Those new to the field will take for granted that the current situation is the way it should be. They’ll adapt and thrive or move on to something better suited to their liking. Thirty years down the road, the survivors will complain and write reminiscent rants about their good old days and how everything has changed for the worse.

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As the resident millennial, I have an obligation:

-ahem-

ok boomer.

With that out of the way, context is everything. Without seeing the article that prompted this, I can only generalize - and I’m gonna try to be coherent and comprehensive, but it’s a messy topic and I’m an armchair philosopher at best.

Yeah, Gens Y & Z are definitely involved in their electronics way more than any previous generation - Millennials were born into “the old ways” and grew hand-in-hand with technology - and Gen Z was born into it, so for both it feels natural. I don’t think either one is inherently more narcissistic, though - there’s a quote I’d like to reference:

#“The children now love luxury; they have bad manners, contempt for authority; they show disrespect for elders and love chatter in place of exercise. Children are now tyrants, not the servants of their households.”

That may seem particularly relevant to the current age - but that quotes from Socrates. Every generation has looked at the one following them and shaken their heads with contempt. The difference here is how the social media and the internet at large have made it much easier for the folly of youth to be broadcast. As a younger millennial (read: 28*), I barely escaped having my biggest, stupidest moments broadcast to the world - I’m lucky enough that my personal idiocy is contained in memory and shared by word of mouth alone, and not captured and not shared as a meme. (I can safely say that none of you are going to know what I’m talking about when I mention “the sumo incident” and for that I am incredibly grateful.)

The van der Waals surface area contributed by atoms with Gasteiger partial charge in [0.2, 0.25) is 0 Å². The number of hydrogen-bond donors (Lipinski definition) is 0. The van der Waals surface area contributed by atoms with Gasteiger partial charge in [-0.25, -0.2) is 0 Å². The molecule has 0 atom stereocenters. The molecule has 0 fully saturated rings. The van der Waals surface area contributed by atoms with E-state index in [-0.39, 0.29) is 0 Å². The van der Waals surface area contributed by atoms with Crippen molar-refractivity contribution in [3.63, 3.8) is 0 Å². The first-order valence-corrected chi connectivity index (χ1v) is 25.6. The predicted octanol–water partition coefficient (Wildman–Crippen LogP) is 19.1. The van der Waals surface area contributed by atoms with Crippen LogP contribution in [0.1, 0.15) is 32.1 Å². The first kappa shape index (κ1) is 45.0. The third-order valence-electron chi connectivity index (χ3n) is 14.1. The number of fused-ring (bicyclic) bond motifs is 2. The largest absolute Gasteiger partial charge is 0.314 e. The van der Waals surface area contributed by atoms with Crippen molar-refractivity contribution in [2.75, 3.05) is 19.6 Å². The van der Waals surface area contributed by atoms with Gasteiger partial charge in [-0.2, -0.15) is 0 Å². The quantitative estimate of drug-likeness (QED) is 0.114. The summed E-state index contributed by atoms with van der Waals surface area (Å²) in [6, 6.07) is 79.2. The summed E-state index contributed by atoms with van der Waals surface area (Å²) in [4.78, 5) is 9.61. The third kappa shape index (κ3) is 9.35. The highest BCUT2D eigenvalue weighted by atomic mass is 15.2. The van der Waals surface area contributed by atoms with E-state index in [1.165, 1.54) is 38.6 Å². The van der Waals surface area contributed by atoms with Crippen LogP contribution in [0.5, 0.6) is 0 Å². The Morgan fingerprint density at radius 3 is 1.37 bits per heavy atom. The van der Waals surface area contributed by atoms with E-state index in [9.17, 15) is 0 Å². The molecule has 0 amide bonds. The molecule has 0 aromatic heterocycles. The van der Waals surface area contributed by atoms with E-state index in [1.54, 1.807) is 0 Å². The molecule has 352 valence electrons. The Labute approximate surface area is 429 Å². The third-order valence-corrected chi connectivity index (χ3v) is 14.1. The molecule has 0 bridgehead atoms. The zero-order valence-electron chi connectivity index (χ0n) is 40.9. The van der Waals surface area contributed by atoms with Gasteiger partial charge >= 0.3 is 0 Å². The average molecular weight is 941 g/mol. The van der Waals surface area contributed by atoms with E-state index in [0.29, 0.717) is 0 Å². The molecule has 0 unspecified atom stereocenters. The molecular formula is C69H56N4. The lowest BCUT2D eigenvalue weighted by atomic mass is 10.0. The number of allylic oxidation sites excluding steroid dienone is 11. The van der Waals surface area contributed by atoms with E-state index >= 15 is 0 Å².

And that ties in another problem with social media, and that’s the way thoughts spread. One kid does/says something stupid, someone sees it and shares it saying “look at this dumb kid” and the people they showed it to do the same, and suddenly that one dumb thing a kid said is an inalienable trait of “kids these days” because everyone’s seen that video. There’s a video that breaks down the point I’m trying to make here nicely, so I’ll just leave the link here:

And then you have the media zeitgeist showing all these young people being narcissistic and so that’s what and how they market towards them, which only increases that perception. I’ve also seen mentions that a lot of the younger generational complaints that get published come from the incredibly wealthy complaining about their entitled children - since they have the broadcast capability, they’re the voices that get heard, and so on.

As far as the generational exposure of past injustices, those devices have actually been accelerating that, not hindering it - corruption is now caught on video by every single bystander, every big company out there has been called out. I’ve seen complaints on both side - the new generations are simultaneously too lazy/complacent and too uppity/discontent. It’s honestly both hilarious and exhausting dwelling under that label. Some times you just have to sit back with a nice can of Soup for My Family and watch a relaxing episode of Epstein Didn’t Kill Himself.

My standard response to that would get me banned.

Ha ha, I embrace the Boomer.

It will allow me to say “I told you so”
Probably sooner rather than later.

Now get off my lawn!

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I’m the last of the Boomers and very proud of it. Our generation did some wonderful and amazing things. If people have problems with “boomers” it’s usually a certain person that is just being an a$$hat and also happens to be a Baby Boomer.
… And last I checked every generation has a$$hats.

I consider my self a pretty up to date human and fairly tech savvy and extremely compassionate about those struggling around me for whatever reason. I don’t live in my own little bubble and expect everyone else to conform. I don’t want anything to do with a lot of social apps out there. Not because I’m too old … because I’m too smart. I could care less about Grinder, WhatsApp, SnapChat etc. I do frequent FB and Instagram. That’s about it. Since we are being put in categories … I’m not sure where I would fit. Because my visits consist of sipping my tea, scrolling and clicking a like here and there and calling a lot of people “Dumbasses”

:smiley:

I’m not sure where I was going with all that … something about “Likes” and then the “Boomer” comment “triggered” me LOL :stuck_out_tongue: :rofl:

Has generational narcissism ever not existed?